HeatWork casts concrete on top of the bridge tower
Facsimile from Fremover 24th of November 2016, by Fritz Hansen
The Chinese company constructing the Hålogaland bridge performed an online search for solutions
Google brought them to a company from Narvik
The Chinese entrepreneur company SRBG are pressed for time with regards to the Hålogaland bridge.
After searching online for solutions to challenges with winter casting, they found the solution – in Narvik.
One of the people who isn’t surprised that a solution to the challenges was found locally is the CEO of Visinor Rehab, Terje Feragen. “There is an extremely large and competent concrete industry in this region,” he claims. Visinor has had – and has projects across the country, and therefore has a good overview of the professional environment on a national level.
About what can be found in Narvik, he has no doubts:
“It is particularly strong. I’m referring to both consultants, entrepreneurs, and other professional environments,” he says.
Among the latter are, not least, the University of Tromsø in Narvik and the research and innovation company NORUT.
“If we haven’t completely succeeded in bringing this out nationally, and also that northern Norwegian projects are assigned to companies foreign to the region. Can be explained by the fact that procurement offices in large, public businesses have their offices in Oslo. And we don’t show up on their radar,” suggests Terje Feragen.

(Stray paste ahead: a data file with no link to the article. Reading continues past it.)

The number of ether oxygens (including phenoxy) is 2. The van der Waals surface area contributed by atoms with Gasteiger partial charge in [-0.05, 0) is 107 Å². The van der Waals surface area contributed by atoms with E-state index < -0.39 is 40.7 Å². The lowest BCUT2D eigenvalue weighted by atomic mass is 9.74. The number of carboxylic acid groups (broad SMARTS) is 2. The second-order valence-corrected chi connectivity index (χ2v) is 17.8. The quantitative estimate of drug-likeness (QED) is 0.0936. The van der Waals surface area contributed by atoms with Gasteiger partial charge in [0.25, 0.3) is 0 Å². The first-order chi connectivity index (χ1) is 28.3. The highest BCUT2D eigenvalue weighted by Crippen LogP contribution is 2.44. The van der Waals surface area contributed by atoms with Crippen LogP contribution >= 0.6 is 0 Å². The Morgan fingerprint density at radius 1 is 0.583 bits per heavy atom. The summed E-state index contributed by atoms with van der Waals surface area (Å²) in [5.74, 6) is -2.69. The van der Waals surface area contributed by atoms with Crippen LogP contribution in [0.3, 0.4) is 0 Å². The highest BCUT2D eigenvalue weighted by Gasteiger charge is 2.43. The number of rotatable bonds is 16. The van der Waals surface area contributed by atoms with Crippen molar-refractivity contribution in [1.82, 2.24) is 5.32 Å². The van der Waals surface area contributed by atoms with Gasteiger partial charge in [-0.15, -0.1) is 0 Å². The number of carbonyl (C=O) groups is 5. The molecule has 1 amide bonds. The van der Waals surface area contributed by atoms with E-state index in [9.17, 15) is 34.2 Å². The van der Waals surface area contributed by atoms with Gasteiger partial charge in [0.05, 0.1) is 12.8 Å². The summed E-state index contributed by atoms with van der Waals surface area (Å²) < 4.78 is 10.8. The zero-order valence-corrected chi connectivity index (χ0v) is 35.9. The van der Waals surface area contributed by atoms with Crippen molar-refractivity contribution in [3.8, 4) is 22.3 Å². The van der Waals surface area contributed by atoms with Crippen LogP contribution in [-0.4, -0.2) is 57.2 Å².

Competence was in this case both discovered and recognized by SRBG after searching for good solutions for the casting work on the Hålogaland bridge.
So on Tuesday, a HeatWork aggregate was lifted almost 200 meters into the air so it could be used on the top of the bridge’s towers.
Vitaljus Zubrickas and Nikola Gerber from Visinor Rehab were contracted to assist during this particularly airy endeavor.
Sales Manager at HeatWork, Tommy Larsen, says this about what happened when they received a visit from a representative for the Chinese entrepreneur: “He had searched online for solutions to the challenges of concrete casting during the winter. There, he found assessments of our product. The surprise was considerate when he discovered that it was located in Narvik, just a short ways from where the bridge is bring constructed.”
After the representative received a presentation of the equipment, he made his decision. “He wanted to use it.”
“We therefore sent him to Visinor. A company who has long experience with using the equipment. Among other things, in conjunction with mast foundations to the new power line from Ofoten to Balsfjord.”
Terje Feragen confirms Tommy Larsen’s statement that a lot of time can be saved by adding heat.
Tommy Larsen describes how important temperature is in this way:
“I have a standard which I hold myself to. It basically states that it takes 55 days to achieve 75% casting of concrete if the temperature is minus one degree. If the temperature is 21 degrees, it only takes 8 days.”
Terje Feragen adds: “The most important thing is to achieve a stable temperature in the casting. If it’s under negative 5 degrees, casting shouldn’t take place. So they therefore risk having to wait until the spring if there weren’t methods to add heat.” And in this case, stable heat. “It is probably still more expensive to cast in the winter than in the summer. But with the equipment that we’ve used in the foundations, we always know what both the internal and external temperatures are during the casting process. The ‘trick’ is that sensors are cast into the concrete, which gives us total control over the entire process,” he explains.
“There are multiple ways to add heat, but if there is too much heat added locally, it can ruin the concrete,” he points out.